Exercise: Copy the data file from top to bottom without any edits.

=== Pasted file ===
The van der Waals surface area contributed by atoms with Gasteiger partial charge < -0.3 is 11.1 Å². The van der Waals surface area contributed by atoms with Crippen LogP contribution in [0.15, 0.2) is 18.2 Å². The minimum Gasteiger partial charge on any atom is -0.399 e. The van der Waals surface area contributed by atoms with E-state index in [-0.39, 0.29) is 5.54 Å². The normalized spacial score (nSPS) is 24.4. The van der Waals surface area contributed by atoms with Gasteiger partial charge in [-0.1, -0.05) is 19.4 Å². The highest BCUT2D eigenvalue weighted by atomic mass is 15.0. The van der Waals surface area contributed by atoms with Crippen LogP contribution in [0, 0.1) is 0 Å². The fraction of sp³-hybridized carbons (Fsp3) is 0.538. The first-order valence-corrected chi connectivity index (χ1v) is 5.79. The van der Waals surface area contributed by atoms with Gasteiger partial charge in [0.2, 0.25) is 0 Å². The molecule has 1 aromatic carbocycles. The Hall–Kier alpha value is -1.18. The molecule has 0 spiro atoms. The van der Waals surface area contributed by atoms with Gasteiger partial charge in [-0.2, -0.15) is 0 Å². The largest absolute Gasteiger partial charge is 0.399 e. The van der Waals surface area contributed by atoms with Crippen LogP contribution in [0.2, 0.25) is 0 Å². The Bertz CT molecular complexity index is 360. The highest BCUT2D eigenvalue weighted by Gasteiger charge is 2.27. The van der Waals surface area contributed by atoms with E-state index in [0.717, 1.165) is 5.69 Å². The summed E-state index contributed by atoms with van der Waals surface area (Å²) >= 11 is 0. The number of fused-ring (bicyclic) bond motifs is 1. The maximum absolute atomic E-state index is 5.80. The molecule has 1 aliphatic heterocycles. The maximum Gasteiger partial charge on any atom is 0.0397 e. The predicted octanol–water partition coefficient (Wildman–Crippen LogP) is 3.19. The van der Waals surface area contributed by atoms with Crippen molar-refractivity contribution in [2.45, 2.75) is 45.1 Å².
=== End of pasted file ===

The van der Waals surface area contributed by atoms with Gasteiger partial charge < -0.3 is 11.1 Å². The van der Waals surface area contributed by atoms with Crippen LogP contribution in [0.15, 0.2) is 18.2 Å². The minimum Gasteiger partial charge on any atom is -0.399 e. The van der Waals surface area contributed by atoms with E-state index in [-0.39, 0.29) is 5.54 Å². The normalized spacial score (nSPS) is 24.4. The van der Waals surface area contributed by atoms with Gasteiger partial charge in [-0.1, -0.05) is 19.4 Å². The highest BCUT2D eigenvalue weighted by atomic mass is 15.0. The van der Waals surface area contributed by atoms with Crippen LogP contribution in [0, 0.1) is 0 Å². The fraction of sp³-hybridized carbons (Fsp3) is 0.538. The first-order valence-corrected chi connectivity index (χ1v) is 5.79. The van der Waals surface area contributed by atoms with Gasteiger partial charge in [0.2, 0.25) is 0 Å². The molecule has 1 aromatic carbocycles. The Hall–Kier alpha value is -1.18. The molecule has 0 spiro atoms. The van der Waals surface area contributed by atoms with Gasteiger partial charge in [-0.2, -0.15) is 0 Å². The largest absolute Gasteiger partial charge is 0.399 e. The van der Waals surface area contributed by atoms with Crippen LogP contribution in [0.2, 0.25) is 0 Å². The Bertz CT molecular complexity index is 360. The highest BCUT2D eigenvalue weighted by Gasteiger charge is 2.27. The van der Waals surface area contributed by atoms with E-state index in [0.717, 1.165) is 5.69 Å². The summed E-state index contributed by atoms with van der Waals surface area (Å²) >= 11 is 0. The number of fused-ring (bicyclic) bond motifs is 1. The maximum absolute atomic E-state index is 5.80. The molecule has 1 aliphatic heterocycles. The maximum Gasteiger partial charge on any atom is 0.0397 e. The predicted octanol–water partition coefficient (Wildman–Crippen LogP) is 3.19. The van der Waals surface area contributed by atoms with Crippen molar-refractivity contribution in [2.45, 2.75) is 45.1 Å².